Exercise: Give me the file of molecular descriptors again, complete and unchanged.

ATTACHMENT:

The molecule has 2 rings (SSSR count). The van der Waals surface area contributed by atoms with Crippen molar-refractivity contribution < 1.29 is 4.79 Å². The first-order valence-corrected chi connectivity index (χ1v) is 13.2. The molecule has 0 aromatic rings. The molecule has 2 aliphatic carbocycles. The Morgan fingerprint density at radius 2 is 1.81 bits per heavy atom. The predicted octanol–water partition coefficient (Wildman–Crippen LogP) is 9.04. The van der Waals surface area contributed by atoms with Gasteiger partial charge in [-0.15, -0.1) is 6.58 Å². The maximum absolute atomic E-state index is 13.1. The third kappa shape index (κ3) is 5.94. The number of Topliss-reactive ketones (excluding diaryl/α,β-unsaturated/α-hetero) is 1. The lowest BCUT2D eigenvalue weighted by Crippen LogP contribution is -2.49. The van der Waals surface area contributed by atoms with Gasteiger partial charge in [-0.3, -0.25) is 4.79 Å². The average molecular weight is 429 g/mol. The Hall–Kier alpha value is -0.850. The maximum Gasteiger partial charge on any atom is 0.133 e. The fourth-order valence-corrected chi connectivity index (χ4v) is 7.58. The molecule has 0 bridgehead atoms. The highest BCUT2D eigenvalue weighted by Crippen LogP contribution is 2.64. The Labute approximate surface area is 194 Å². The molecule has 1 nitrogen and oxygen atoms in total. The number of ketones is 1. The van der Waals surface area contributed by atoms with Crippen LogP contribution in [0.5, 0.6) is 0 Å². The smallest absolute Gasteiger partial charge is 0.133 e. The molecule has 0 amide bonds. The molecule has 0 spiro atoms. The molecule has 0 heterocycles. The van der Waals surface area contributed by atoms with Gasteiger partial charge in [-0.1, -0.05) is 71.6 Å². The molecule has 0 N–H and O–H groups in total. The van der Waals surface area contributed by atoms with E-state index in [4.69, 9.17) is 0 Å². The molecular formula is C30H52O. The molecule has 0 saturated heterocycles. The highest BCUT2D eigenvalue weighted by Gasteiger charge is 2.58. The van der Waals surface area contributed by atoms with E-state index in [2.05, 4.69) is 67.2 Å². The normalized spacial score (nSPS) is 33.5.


The molecule has 2 rings (SSSR count). The van der Waals surface area contributed by atoms with Crippen molar-refractivity contribution < 1.29 is 4.79 Å². The first-order valence-corrected chi connectivity index (χ1v) is 13.2. The molecule has 0 aromatic rings. The molecule has 2 aliphatic carbocycles. The Morgan fingerprint density at radius 2 is 1.81 bits per heavy atom. The predicted octanol–water partition coefficient (Wildman–Crippen LogP) is 9.04. The van der Waals surface area contributed by atoms with Gasteiger partial charge in [-0.15, -0.1) is 6.58 Å². The maximum absolute atomic E-state index is 13.1. The third kappa shape index (κ3) is 5.94. The number of Topliss-reactive ketones (excluding diaryl/α,β-unsaturated/α-hetero) is 1. The lowest BCUT2D eigenvalue weighted by Crippen LogP contribution is -2.49. The van der Waals surface area contributed by atoms with Gasteiger partial charge in [-0.3, -0.25) is 4.79 Å². The average molecular weight is 429 g/mol. The Hall–Kier alpha value is -0.850. The maximum Gasteiger partial charge on any atom is 0.133 e. The fourth-order valence-corrected chi connectivity index (χ4v) is 7.58. The molecule has 0 bridgehead atoms. The highest BCUT2D eigenvalue weighted by Crippen LogP contribution is 2.64. The Labute approximate surface area is 194 Å². The molecule has 1 nitrogen and oxygen atoms in total. The number of ketones is 1. The van der Waals surface area contributed by atoms with Crippen LogP contribution in [0.5, 0.6) is 0 Å². The smallest absolute Gasteiger partial charge is 0.133 e. The molecule has 0 amide bonds. The molecule has 0 spiro atoms. The molecule has 0 heterocycles. The van der Waals surface area contributed by atoms with Gasteiger partial charge in [-0.1, -0.05) is 71.6 Å². The molecule has 0 N–H and O–H groups in total. The van der Waals surface area contributed by atoms with E-state index in [4.69, 9.17) is 0 Å². The molecular formula is C30H52O. The molecule has 0 saturated heterocycles. The highest BCUT2D eigenvalue weighted by Gasteiger charge is 2.58. The van der Waals surface area contributed by atoms with E-state index in [2.05, 4.69) is 67.2 Å². The normalized spacial score (nSPS) is 33.5.